As a newbie gardener, terms like plant hardiness zone, first frost date, and last frost date can get confusing or be overwhelming. Here we’re going to dive in to these terms and discuss why and how they affect you differently based on where you live. If you’re wondering when you can plant seeds in the ground or how to find out what zone you’re in, you’ve come to the right place.
Almost every blog or video about plants will mention something called a plant hardiness zone or just zone. If you’re new to the gardening community or are just starting to get into the hobby deeper, you might be wondering what this means and how it affects your planting.
Simply put, the plant hardiness zones are mapped out regions based on seasonal temps, frost dates, the amount of precipitation, and other scientific measurements. For example, in Vermont, where there can be snow as early as October, the plant hardiness zone is mostly zone 4. This means Vermont has short growing seasons and longer winters. By comparison, southern California is between zone 8 and 9 and rarely reaches a frost point in some areas.
When shopping around for seeds, seedlings, or outdoor plants, you might have noticed a section on the tag where it mentions its hardiness zone. If you purchase a plant with a hardiness zone of 7 and you live in zone 4, you’re not likely to be successful in growing that plant outdoors. Again, there is a flip side to that. A plant with a hardiness zone of 2 will probably dry out and die in the heat of Arizona.
So while a higher hardiness zone does mean you have a longer growing season, it also depends on rainfall. Southern Texas can still grow plentiful veggie gardens with soil amendments and irrigation, but it’s much easier for Kentucky or Missouri with their longer growing seasons.
Finding out which zone you live in is as easy as Googling it. Type in “plant hardiness zone for” and use your zip code. That will bring up thousands of articles that can give you all the information you might need about your zone.
If you live in a lower number zone like 1 through 5, you might be wondering how you could grow a garden with such a short growing season. This is where seed starting indoors and greenhouses come into play. By germinating your seeds indoors, you can get anywhere from a five- to eight-week head start while there’s still snow on the ground! In Ohio, which is zone 6, you can start tomatoes as early as the second week of February.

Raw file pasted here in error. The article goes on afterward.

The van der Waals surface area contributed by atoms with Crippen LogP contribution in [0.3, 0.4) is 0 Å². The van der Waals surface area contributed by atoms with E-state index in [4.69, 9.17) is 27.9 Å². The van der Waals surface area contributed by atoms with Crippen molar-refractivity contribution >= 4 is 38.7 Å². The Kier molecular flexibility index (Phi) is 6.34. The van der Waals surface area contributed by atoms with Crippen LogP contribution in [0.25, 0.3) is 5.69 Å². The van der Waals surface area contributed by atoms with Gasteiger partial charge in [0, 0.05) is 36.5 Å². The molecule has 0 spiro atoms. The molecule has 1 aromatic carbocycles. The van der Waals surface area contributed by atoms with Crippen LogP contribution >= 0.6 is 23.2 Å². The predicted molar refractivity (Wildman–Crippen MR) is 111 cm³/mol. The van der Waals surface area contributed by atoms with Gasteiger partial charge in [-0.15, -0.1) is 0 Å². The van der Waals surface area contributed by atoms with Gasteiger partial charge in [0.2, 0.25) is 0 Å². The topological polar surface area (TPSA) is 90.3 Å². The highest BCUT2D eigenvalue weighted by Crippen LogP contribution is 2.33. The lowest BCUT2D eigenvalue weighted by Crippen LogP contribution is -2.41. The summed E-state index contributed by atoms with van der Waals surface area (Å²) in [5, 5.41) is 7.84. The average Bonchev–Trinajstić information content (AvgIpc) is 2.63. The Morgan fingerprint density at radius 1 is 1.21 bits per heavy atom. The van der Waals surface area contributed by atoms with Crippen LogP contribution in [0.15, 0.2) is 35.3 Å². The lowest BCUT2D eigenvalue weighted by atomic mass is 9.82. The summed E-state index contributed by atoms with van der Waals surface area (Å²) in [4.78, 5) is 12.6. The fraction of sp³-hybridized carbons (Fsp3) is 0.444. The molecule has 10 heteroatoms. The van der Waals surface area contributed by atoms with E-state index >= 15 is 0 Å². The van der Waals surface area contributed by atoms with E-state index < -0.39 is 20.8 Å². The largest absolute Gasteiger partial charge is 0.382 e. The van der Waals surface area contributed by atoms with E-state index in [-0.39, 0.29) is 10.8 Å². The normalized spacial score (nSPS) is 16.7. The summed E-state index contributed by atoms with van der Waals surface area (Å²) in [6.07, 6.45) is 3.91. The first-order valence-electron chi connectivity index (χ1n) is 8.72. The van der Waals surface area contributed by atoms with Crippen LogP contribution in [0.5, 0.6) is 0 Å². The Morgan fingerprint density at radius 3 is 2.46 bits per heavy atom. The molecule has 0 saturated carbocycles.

Now let’s talk about the last frost date. Because it’s the “start” of the growing season, the phrase “last frost date” can be a bit confusing. Again, let’s put it simply. Baby plants cannot withstand frost, so to avoid freezing these fragile little plants, you need to know when the last day of frost is possible. Meaning, on a specific date, the danger of frost within that zone is almost zero, and it’s safe to transplant seedlings into the ground and start planting other seeds, as well.
For example, many parts of Wyoming are in zone 4. The last frost date for that area is between April 24 and May 12. To be on the safe side, transplant tomatoes after May 12 to avoid frost. However, veggies such as kale could be fine going out anytime after April 24 since they don’t mind a light frost.
Lastly, let’s discuss the first frost date. It’s easy to see why this gets confusing, as the last frost date indicates the end of the growing season. However, this is when fall veggies such as beets, garlic, onions, and potatoes can be planted. Knowing the first frost dates allows you to know how many days of the growing season you have. Take the last frost date and the last frost date, and the dates in between are the length of your growing season.
For example, in zone 7, the last frost date is March 22 to April 3, and the first frost is October 29 to November 15. The number of days in between is 209 — so that’s your growing season if you’re playing it safe.
In zone 5, the growing season is 166 days. When calculating if you have enough time to grow and harvest fruit from a plant, knowing your growing season will tell you the answer. It takes cucumbers 70 days to germinate, grow, and bear fruit. That means you can plant and grow cucumbers safely within zone 5. However, something like a melon or Brussels sprouts takes much longer, and you might be cutting it close with such a short growing season.
When it comes down to it, knowing the dates of your last and first frost and how many days there are in between is going to tell you what you can and cannot grow. Keep an eye out for hardiness zone labels on seed packs and plant tags, and you’ll be fine. If nothing else, you can give it a go and see how it turns out! The best part of gardening is trying new things, and failing just means you’ve learned something new.
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